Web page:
This article is the 6th in the ‘Smart Future’ series, and originally appears in the Daily Mirror Business of 18th March 2015
Globally, consumer trends towards healthy and more natural foods are beginning to offer lucrative new markets for producers. The global healthy foods market set to hit $1 trillion by 2017, according to industry forecasts. The World Consumer Rights Day 2015, marked this weekend (15th March), was on the theme of ‘Healthy Diets’, and it is interesting to look at how the heightened focus on eating healthier and ‘eating natural’ is influencing the emergence of new opportunities for products that cater to these shifting preferences.
Consumers are increasingly concerned about foods that have been treated with antibiotics or hormones, produce that has had heavy application of poisonous chemical fertilisers, pesticides and weedicides, and foods that contain artificial ingredients including numerous ‘E-number’ preservatives. There’s also a heightened consciousness around the health consequences of transfats, which are in hydrogenated vegetable oils used in many processed foods. All these have stimulated demand for healthier foods, to accompany healthier lifestyles.
A big driving force of the changes in consumer preferences around food, globally but particularly in the West, is the demographic shift that is taking place. Both the large ‘baby boomer’ cohort of the population and the growing ‘millennial’ generation are, for different reasons, undergoing a serious rethink of their health and dietary choices. The baby boomers are looking to extend their youthfulness and vigor as they age, and the millennials are keen to be smarter about what they eat and how it is grown or made.
Growing Trend, Lucrative Market
According to the ‘Global Health and Wellness Survey’ by market research firm Nielsen, half of all consumers that were surveyed around the world say they are actively trying to lose weight, and 75% of them said they plan to achieve that goal by changing their diet. Over the last two years, Nielsen found that foods that are ‘all natural’ (43%), made from fruits/vegetables (40%) and ‘organic’ (33%) were among the most favored preferences among global consumers. This presents a huge new market opportunity.
Over the last five years, the consumer segments of ‘organic beverages’, ‘organic packaged food’, and ‘naturally healthy’ each grew at over 6%. In the US alone, sales of natural, organic and ‘better-for-you’ products grew at close to 8%. Interestingly, though, this trend is seen not only in Western markets. Much of the recent growth (between 2012-2014) in the healthy food category has been driven by demand from developing countries. Over this period, demand from the Middle East grew at 20%, in Latin America at 16% and in Asia Pacific at 15%. The growing middle class in these regions, particularly in Asia, affords more and more people the space to be more ‘picky’ about their food choices.
Opportunity for Lankan SMEs
The heightened global awareness on healthy diets and demand for health and wellness food products globally opens a great opportunity for producers from Sri Lanka. With a heritage of Ayurveda and wellness, and indigenous knowledge of all-natural agriculture, we ought to be well placed to cater to this growing consumer segment; a segment that values authenticity and all-natural produce. But the question is – will Sri Lankan producers latch on?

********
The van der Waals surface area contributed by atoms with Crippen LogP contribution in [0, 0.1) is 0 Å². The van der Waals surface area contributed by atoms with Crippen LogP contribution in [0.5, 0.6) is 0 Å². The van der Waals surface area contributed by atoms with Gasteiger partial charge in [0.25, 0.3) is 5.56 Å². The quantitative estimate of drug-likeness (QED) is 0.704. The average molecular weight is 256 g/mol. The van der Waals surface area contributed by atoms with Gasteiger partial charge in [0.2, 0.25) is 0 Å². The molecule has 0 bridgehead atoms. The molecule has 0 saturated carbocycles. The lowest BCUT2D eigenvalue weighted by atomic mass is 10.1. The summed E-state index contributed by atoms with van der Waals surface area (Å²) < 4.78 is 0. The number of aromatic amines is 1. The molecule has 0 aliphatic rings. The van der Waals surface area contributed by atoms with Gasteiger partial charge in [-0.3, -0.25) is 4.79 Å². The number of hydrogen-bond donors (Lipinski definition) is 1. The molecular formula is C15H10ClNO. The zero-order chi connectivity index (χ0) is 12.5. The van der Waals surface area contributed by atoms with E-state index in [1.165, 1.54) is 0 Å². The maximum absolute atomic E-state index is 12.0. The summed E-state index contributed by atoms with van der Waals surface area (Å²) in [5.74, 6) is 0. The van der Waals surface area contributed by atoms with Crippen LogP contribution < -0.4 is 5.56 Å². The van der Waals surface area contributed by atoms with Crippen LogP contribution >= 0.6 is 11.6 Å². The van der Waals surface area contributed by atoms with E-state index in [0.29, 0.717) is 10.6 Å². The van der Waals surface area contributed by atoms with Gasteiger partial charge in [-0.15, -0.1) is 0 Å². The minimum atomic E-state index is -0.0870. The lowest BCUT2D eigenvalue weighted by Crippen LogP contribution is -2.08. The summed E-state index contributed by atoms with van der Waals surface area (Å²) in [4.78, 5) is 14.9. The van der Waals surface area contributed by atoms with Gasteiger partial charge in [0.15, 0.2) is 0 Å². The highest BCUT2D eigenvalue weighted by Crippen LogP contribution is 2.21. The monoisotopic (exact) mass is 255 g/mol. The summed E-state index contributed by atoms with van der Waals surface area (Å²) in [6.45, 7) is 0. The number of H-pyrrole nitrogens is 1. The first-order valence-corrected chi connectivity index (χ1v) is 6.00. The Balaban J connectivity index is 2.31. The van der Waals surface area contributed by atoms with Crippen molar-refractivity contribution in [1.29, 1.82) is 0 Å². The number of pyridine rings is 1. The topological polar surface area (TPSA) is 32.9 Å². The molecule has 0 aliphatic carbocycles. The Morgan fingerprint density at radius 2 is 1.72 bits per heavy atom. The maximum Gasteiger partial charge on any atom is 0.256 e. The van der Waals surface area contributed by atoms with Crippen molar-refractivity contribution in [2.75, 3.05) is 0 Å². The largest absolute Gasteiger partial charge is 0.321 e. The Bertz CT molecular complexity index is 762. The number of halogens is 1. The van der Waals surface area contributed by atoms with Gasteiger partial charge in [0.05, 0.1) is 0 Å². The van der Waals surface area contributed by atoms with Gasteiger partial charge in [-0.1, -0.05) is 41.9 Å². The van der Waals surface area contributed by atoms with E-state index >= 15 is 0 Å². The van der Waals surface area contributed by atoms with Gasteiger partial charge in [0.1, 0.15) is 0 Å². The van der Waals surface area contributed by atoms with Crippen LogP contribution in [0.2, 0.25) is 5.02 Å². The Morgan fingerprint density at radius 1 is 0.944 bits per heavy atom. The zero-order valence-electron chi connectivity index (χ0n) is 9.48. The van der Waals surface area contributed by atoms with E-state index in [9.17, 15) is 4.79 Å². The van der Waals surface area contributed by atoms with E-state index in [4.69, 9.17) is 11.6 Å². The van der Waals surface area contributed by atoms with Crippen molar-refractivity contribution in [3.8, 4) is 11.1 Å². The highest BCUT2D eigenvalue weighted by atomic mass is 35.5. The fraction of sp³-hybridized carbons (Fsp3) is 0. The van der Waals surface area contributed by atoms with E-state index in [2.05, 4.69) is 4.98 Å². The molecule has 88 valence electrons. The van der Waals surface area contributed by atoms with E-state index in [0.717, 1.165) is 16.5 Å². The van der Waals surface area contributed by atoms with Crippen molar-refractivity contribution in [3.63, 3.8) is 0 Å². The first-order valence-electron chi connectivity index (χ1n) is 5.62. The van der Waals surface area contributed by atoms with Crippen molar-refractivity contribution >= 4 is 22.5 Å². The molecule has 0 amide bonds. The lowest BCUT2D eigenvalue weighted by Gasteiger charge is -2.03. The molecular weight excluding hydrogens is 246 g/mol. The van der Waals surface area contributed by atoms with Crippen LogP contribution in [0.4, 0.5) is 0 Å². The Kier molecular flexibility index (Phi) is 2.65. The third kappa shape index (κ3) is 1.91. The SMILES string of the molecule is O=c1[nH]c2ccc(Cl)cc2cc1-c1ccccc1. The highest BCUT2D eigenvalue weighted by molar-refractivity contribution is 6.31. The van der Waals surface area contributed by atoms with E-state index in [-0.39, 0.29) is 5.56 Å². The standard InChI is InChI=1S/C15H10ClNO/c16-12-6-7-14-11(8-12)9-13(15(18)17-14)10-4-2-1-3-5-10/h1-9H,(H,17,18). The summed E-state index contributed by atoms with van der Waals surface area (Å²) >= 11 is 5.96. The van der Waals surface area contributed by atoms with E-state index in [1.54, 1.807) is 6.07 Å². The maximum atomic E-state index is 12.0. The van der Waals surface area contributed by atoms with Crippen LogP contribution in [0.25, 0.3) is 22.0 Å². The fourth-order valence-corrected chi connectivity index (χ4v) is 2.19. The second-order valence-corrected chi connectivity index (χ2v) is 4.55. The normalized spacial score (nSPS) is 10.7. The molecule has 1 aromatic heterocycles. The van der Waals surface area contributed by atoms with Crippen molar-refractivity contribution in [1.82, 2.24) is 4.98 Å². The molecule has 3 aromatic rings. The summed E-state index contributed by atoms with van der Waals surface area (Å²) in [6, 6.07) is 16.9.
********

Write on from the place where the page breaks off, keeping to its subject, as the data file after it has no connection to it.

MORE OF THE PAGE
Already, new producers are emerging among the SMEs sector, catering to this trend. A great example is The Good Market, which operates events twice a week in two locations in the city, and has now opened a permanent outlet as well. In just two years it has become the launching pad for many of Sri Lanka’s small entrepreneurs who embody an ethos of natural and ethical produce and previously did not have a wide enough consumer base. This offers them a marketplace to reach out to conscious consumers, and vice versa. Several of the small producers that started off as market stalls have quickly grown up. Saaraketha, a leading organic foods retailer, recently opened its first physical store I the heart of the city.
These are examples of new opportunities, locally, for SMEs catering to consumer concerned about healthy foods, and it certainly makes a case for elevating them globally. Across Sri Lanka, the top industrial activity in every district is the food and beverages production sub-sector. This indicates that there are some inherent competencies on food processing that is already present. The majority of these firms are SMEs, and most of them cater to the local market. However, breaching international markets with these products isn’t easy. A strong private-public partnership effort is needed to help SMEs track the trends in these markets, figure out how best to latch on, and meet the quality and standards that are required to be successful. To grow this sector, producers must be helped to gain access to technology and know-how through public or private institutions locally, or international partnerships globally. It is time for export promotion institutions like the EDB, and standards and testing institutions like SLSI and ITI to embrace these new trends, and help producers breach international markets with these new product categories, beyond our traditional ones that are struggling to maintain margins and market share.
This is the 6th article in the ‘Smart Future’ column that advances ideas on economic reforms, innovation, and competitiveness.